ASHLAND — Beau Lehnerz had already settled down in his dream destination and was willing to wait for his dream job. On Thursday, his wait ended.
After 10 years as an assistant football coach in Ashland, the last two as its defensive coordinator, Lehnerz has been named the program’s next head football coach. The announcement came Thursday after he and former head coach Charlie Hall met with players to break the news.
Hall was hired as Southern Oregon University’s head football coach March 10.
A Grants Pass native who played college football for Lewis & Clark College in Portland, Lehnerz, 41, takes over a program that’s gone 94-44 since Hall took over in 2005, a run that included four conference titles, six state quarterfinal appearances and a berth in the 2015 Class 5A state championship game.
Lehnerz was on the sideline through most of that success, joining the staff as the outside linebackers/tight ends coach and assistant special teams coordinator in 2007.
“When it was official and I was shaking hands, it started to sink in that it’s real,” said Lehnerz, who spent two seasons overseas as a professional player-coach after graduating from college before moving back to the U.S. to become an assistant high school coach in Arizona. “It’s kind of a dream come true really, especially with the program that Ashland is. And it’s still kind of hitting me.”
Adhering to district policy, the job was offered to qualified district employees first, and after the entire coaching staff — one of the most experienced staffs in the state — met with athletic director Karl Kemper to tell him Lehnerz was ready for the promotion, Kemper decided a more broad search was unnecessary.
Lehnerz will take over Hall’s physical education and social studies teaching position at the high school after teaching seventh-eighth grade social studies at Ashland Middle School the past four years.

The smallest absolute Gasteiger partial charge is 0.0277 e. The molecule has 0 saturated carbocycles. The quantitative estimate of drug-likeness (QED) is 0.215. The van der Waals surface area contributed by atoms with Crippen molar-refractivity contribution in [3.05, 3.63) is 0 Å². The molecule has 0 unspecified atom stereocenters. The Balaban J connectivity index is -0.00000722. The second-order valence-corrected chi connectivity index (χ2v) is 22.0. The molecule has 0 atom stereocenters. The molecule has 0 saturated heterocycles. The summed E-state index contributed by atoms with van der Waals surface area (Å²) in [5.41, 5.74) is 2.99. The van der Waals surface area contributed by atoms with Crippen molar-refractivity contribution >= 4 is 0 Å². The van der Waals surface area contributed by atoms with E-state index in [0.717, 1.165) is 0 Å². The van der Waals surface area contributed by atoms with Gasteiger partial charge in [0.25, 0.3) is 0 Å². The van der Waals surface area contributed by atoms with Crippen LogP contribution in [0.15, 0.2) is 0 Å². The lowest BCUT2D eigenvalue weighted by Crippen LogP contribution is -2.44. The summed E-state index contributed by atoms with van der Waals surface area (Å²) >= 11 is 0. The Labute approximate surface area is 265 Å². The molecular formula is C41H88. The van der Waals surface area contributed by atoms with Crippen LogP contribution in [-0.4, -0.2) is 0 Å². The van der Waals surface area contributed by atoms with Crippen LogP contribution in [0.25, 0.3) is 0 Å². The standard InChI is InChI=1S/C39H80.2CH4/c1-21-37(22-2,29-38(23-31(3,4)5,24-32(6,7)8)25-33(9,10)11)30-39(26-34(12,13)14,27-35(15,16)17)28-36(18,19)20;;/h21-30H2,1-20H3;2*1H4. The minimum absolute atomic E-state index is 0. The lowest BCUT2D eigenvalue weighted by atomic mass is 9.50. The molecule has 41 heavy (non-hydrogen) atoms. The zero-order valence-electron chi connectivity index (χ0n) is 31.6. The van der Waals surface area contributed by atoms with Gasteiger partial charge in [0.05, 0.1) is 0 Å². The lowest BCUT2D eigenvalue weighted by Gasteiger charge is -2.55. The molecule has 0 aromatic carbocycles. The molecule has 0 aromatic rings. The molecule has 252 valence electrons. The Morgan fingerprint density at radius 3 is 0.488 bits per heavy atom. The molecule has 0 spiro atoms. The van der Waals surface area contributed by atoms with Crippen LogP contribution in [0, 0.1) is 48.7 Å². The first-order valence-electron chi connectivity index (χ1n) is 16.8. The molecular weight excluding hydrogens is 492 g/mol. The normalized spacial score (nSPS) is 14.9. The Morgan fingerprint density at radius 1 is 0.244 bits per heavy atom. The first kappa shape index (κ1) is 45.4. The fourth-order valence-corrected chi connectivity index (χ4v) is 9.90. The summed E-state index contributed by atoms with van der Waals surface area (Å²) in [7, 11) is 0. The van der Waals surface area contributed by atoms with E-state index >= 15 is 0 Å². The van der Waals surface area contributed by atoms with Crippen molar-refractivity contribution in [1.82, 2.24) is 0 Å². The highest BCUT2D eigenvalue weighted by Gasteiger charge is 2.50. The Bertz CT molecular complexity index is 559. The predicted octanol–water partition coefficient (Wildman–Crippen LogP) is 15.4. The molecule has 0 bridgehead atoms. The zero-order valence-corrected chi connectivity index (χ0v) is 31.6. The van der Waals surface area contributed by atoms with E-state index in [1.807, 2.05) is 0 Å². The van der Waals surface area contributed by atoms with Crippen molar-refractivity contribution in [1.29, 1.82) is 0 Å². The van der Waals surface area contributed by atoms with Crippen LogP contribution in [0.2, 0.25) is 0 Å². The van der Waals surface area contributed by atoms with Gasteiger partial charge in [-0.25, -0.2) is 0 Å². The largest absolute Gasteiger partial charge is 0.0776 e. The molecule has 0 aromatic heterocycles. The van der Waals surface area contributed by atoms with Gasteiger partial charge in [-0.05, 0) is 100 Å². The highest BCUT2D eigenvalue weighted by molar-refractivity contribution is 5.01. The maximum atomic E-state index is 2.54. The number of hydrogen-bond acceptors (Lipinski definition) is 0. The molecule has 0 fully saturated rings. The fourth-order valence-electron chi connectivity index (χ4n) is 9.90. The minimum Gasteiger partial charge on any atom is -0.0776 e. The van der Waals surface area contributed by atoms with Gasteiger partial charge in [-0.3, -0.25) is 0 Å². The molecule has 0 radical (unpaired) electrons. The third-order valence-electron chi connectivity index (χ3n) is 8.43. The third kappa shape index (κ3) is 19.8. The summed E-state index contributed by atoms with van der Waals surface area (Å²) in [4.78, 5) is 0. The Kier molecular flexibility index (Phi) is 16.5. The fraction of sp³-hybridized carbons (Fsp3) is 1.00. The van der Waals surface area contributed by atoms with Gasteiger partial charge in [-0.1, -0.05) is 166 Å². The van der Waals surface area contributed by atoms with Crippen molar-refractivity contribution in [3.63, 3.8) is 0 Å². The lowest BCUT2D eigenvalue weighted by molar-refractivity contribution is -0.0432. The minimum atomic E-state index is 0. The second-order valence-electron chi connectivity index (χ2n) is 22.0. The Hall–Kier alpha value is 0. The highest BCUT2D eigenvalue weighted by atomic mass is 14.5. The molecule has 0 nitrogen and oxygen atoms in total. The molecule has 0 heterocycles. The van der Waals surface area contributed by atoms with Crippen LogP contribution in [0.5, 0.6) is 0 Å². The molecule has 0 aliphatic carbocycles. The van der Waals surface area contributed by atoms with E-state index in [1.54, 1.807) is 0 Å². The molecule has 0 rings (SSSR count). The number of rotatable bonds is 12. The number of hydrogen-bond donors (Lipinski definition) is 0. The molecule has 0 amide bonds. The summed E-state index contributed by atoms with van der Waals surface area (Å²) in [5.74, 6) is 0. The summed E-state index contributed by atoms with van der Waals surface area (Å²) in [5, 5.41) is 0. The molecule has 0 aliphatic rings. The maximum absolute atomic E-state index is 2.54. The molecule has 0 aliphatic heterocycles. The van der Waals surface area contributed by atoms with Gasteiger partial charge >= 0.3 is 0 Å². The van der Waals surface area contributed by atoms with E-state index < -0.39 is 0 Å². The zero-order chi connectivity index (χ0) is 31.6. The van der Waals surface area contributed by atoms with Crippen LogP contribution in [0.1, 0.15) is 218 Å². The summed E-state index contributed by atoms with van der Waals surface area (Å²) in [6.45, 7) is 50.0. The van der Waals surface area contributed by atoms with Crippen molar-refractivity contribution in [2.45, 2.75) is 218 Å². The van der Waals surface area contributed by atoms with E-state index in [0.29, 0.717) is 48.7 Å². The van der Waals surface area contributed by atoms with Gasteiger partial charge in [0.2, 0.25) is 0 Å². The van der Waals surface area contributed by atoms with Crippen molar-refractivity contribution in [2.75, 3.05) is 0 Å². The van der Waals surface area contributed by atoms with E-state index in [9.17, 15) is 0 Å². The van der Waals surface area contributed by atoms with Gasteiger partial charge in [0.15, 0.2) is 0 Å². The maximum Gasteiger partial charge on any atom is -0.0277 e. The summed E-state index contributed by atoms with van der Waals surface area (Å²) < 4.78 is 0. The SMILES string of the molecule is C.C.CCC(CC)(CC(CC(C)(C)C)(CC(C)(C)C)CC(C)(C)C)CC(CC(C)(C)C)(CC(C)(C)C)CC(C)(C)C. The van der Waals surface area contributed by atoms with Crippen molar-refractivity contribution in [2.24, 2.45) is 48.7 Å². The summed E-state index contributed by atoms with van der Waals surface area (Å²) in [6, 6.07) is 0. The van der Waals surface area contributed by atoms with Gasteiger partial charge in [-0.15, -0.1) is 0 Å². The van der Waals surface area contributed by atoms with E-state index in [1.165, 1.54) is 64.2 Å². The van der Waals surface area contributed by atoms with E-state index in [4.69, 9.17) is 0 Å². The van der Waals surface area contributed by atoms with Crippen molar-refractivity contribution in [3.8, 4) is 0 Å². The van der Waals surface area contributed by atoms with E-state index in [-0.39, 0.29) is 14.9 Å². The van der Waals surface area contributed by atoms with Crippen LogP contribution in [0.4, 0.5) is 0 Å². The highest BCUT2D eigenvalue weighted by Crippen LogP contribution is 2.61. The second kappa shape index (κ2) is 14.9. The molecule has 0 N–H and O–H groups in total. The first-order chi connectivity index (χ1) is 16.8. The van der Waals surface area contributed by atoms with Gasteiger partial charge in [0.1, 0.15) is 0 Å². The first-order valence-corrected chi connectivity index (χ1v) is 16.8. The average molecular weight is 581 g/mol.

“We’ve got a good thing going, and if it ain’t broke don’t fix it,” Kemper said. “Beau wanted to do the job, the entire staff was in support of him doing it and he got a very strong endorsement from Charlie Hall, who thought (Lehnerz) was the guy to carry on some of the unique and special traditions of our program. We just felt like we had a strong enough guy in place, so why would we look anywhere else?”
The coaching staff is expected to remain largely intact. Scott Chadick has been with the team for 28 years, Tito Soriano 22 years and Antione Perry 14 years.
“I just think that we have something special with our program,” Kemper said. “We’re regularly highly competitive and we’ve had coaches who have coached young men as people first and athletes second, and Beau shares those values and that’s the first thing he talked about today when he met with the kids.”
The announcement represents the most significant move in what has been a long journey for Lehnerz.
His heart drawn to small-town life, Lehnerz said he and his wife were hoping to move back to the Rogue Valley eventually and after a two-year coaching stint in Scottsdale, Arizona, he did exactly that, jumping on a job opportunity that opened up in town. The Lehnerz’s quickly fell in love with Ashland and decided to make a permanent home here.
Lehnerz said he quickly bonded with the staff, including longtime assistant coach Dave Kitchell, who died only a few months after Lehnerz arrived following a long battle with cancer.
“I got to work under (Kitchell) for that short amount of time but it just felt like I knew the guy forever,” Lehnerz said. “So I was just in an ideal spot and of course, my ultimate goal would be to be a head coach, but I was learning the process and the guys that I’ve worked with I loved. I knew that my time would come sometime, but I wasn’t looking really necessarily outside of Ashland because I loved the situation I was in and the guys that I worked with.
“If an opportunity were to arise, like it did, this is where I wanted to be. I don’t have any desire to go anywhere else and I want to carry on the tradition of the program that’s been installed by coach (Jim) Nagel and carried on with coach Hall.”